For years, Virgil Cole and Everett Hitch have ridden roughshod over rabble-rousers and gun hands in troubled towns like Appaloosa, Resolution, and Brimstone. Now, newly appointed as territorial marshalls, they find themselves traveling by train through the Indian Territories.
Their first marshaling duty starts out as a simple mission: to escort Mexican prisoners to the border. But when the governor of Texas, his wife, and his daughters climb aboard with their bodyguards and $500,000 in tow, their journey suddenly becomes a lot more complicated.
The problem is Bloody Bob Brandice. He and Virgil have had it out before, an encounter that left Brandice face-down in the street with two .44 slugs lodged in him. Now, 12 years later, on a night train struggling uphill in a thunderstorm, Brandice is back - and he's not alone.
Cole and Hitch find themselves in the midst of a heist with a horde of very bad men, two beautiful young hostages, and a man with a vendetta he's determined to carry out.
©2013 Robert Knott (P)2013 Random House
I was really pleased with' Ironhorse.' Robert Knott picks up the threads of Cole and Hitch's story and does a fine job. Parker fans that are nervous about the new writers taking over the established characters will be glad to know that Mr. Knott was a great choice for this series. Titus Welliver brings the characters and action to life with his usual flair. I can't imagine listening to anyone else reading the "Appaloosa" books.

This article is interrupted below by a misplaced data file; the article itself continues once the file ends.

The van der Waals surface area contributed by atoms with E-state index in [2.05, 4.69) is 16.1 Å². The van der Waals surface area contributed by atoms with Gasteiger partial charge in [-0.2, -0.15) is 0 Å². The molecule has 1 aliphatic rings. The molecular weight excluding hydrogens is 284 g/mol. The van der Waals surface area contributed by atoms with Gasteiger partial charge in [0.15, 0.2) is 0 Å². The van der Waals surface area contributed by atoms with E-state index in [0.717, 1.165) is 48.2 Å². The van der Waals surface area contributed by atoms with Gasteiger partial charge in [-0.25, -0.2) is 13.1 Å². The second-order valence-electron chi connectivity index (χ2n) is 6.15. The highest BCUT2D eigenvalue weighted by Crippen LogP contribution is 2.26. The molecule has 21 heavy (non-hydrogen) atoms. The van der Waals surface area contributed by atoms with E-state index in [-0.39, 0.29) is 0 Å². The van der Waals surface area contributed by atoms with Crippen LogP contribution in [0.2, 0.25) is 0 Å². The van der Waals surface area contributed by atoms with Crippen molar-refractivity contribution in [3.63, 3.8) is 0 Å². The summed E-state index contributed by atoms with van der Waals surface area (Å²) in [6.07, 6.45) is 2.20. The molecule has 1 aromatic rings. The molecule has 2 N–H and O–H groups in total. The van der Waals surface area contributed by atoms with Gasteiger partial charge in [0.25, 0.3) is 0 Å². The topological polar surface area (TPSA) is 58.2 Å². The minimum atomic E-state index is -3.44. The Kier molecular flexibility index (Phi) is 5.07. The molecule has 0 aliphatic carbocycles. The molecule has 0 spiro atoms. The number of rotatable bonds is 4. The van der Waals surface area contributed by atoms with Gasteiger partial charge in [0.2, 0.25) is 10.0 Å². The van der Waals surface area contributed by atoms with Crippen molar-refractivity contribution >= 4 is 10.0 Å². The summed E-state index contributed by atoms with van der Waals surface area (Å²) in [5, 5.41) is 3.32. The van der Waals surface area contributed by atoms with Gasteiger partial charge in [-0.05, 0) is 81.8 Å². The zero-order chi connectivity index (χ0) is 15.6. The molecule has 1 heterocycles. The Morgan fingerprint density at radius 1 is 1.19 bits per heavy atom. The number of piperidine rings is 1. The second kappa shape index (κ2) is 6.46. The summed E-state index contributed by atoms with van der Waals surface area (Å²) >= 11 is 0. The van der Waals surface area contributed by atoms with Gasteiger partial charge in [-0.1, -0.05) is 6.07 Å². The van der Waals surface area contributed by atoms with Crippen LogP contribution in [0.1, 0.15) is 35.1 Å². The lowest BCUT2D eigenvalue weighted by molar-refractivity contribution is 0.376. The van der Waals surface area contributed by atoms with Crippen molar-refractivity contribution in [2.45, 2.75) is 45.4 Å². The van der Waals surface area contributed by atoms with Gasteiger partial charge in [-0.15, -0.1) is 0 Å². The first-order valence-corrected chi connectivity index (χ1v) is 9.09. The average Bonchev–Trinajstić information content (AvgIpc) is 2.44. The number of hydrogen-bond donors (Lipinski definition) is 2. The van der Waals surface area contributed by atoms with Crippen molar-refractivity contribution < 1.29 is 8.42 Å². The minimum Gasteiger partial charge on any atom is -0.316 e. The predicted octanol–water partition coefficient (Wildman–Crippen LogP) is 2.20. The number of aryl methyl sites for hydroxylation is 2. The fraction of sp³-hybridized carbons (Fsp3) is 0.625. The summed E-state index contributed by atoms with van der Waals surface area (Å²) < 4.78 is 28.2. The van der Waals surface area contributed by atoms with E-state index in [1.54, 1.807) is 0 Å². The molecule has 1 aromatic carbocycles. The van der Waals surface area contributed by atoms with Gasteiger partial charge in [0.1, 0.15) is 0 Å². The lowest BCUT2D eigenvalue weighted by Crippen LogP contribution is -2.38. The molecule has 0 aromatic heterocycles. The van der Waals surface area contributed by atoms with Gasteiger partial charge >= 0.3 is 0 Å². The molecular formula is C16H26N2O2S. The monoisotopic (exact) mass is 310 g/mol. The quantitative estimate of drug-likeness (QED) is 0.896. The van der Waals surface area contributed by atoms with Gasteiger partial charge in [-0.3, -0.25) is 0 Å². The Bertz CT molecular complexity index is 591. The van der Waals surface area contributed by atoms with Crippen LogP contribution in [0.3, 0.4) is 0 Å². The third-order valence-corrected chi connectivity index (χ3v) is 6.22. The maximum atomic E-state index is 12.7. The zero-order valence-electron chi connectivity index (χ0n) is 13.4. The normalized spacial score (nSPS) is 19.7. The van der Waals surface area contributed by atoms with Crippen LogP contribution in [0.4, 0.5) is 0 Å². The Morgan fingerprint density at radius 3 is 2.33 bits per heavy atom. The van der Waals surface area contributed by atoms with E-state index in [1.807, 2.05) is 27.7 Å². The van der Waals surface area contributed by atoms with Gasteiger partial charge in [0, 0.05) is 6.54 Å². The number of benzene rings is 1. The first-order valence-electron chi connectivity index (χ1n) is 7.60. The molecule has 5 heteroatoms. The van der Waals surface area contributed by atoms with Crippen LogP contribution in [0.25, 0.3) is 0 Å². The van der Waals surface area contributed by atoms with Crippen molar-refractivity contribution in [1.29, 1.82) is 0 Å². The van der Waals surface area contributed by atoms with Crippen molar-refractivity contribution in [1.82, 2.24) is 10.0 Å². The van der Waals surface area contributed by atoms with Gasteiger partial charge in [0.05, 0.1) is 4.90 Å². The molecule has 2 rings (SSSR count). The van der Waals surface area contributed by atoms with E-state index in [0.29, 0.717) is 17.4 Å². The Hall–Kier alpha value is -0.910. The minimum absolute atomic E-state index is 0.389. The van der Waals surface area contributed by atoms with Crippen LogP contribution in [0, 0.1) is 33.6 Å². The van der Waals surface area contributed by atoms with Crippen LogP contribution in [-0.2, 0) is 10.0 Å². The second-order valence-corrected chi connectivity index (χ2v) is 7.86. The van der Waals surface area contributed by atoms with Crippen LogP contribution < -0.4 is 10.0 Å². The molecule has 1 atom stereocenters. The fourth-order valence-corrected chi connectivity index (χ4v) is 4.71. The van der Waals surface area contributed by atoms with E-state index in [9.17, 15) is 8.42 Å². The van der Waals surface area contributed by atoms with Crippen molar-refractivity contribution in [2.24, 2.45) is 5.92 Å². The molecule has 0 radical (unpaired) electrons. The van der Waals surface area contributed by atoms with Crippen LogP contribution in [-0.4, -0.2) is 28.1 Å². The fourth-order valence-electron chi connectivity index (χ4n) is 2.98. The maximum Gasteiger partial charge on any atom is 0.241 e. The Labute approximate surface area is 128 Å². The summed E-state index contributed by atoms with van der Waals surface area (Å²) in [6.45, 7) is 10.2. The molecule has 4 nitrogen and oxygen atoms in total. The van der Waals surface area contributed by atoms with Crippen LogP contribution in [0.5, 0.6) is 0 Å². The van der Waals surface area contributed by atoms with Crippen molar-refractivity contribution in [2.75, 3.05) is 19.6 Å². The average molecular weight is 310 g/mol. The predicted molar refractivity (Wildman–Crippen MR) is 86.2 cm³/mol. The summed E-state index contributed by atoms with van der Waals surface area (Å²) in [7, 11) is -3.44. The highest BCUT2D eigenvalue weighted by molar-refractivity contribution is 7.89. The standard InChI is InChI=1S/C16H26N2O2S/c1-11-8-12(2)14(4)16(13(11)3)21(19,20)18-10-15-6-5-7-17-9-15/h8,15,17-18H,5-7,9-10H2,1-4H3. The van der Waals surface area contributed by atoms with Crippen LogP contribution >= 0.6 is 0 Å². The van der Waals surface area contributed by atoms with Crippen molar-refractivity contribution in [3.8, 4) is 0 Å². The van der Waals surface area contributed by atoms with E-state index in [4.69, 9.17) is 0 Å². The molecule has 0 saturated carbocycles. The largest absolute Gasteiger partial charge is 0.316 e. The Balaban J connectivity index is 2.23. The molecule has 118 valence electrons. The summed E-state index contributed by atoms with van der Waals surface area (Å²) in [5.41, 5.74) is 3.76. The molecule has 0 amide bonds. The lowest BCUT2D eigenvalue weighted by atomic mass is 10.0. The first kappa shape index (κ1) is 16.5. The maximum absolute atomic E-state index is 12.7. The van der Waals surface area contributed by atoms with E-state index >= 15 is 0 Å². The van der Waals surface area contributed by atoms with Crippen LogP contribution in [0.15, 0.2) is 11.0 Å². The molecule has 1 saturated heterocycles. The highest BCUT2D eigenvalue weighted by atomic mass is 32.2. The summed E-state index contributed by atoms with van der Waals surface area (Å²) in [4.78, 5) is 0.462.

The pacing, the dialog, and the story were just as Mr. Parker would have written it. Much enjoyed.
Our first Virgil Cole and Everret Hitch novel since the passing of Robert B. Parker. The author stayed true to the characters and their actions. Really didn't notice the writing was not Mr. Parker. Great western novel. We hope there will be more to come.
This book follows Robert Parker's earlier books in the series so well that I couldn't tell how much, if any of this was Parker's writing. If you liked the other books in the series, you'll like this one. The "Virgil said" "I said" issue that people have had in the other books wasn't nearly as noticeable, or I've gotten used to it and it didn't annoy me at all.
An enjoyable listen if one likes westerns. I really don't try to determine if Knott writes like Parker or not because I only care about being entertained. This is an entertaining story and Titus Welliver does a great job with the narration.
It's not completely clear whether this book is all-original by Robert Knott, or his completion of a Robert B. Parker manuscript. The title sure suggests Parker started it, and the text copyright is given as "the estate of Robert B. Parker". But an author interview online makes it sound like Knott wrote the whole thing. Knott does appear to be uniquely qualified to pick up Parker's torch, as he co-wrote (with Ed Harris) the screenplay for Appaloosa, based on the first book in the Parker series.
In any case, if it didn't have Knott's name on it you wouldn't guess it wasn't written by Parker. It's written completely in the style that Parker developed for Marshall Virgil Cole and his Deputy Everett Hitch - tough, laconic, fair-minded, decisive, courteous to the ladies and the bad guys' worst nightmares. A little like having two Gary Coopers in High Noon. Virgil does have a breaking point though. He would normally not kill a man unless he was looking him in the eye, but this one SOB abused horses, so ...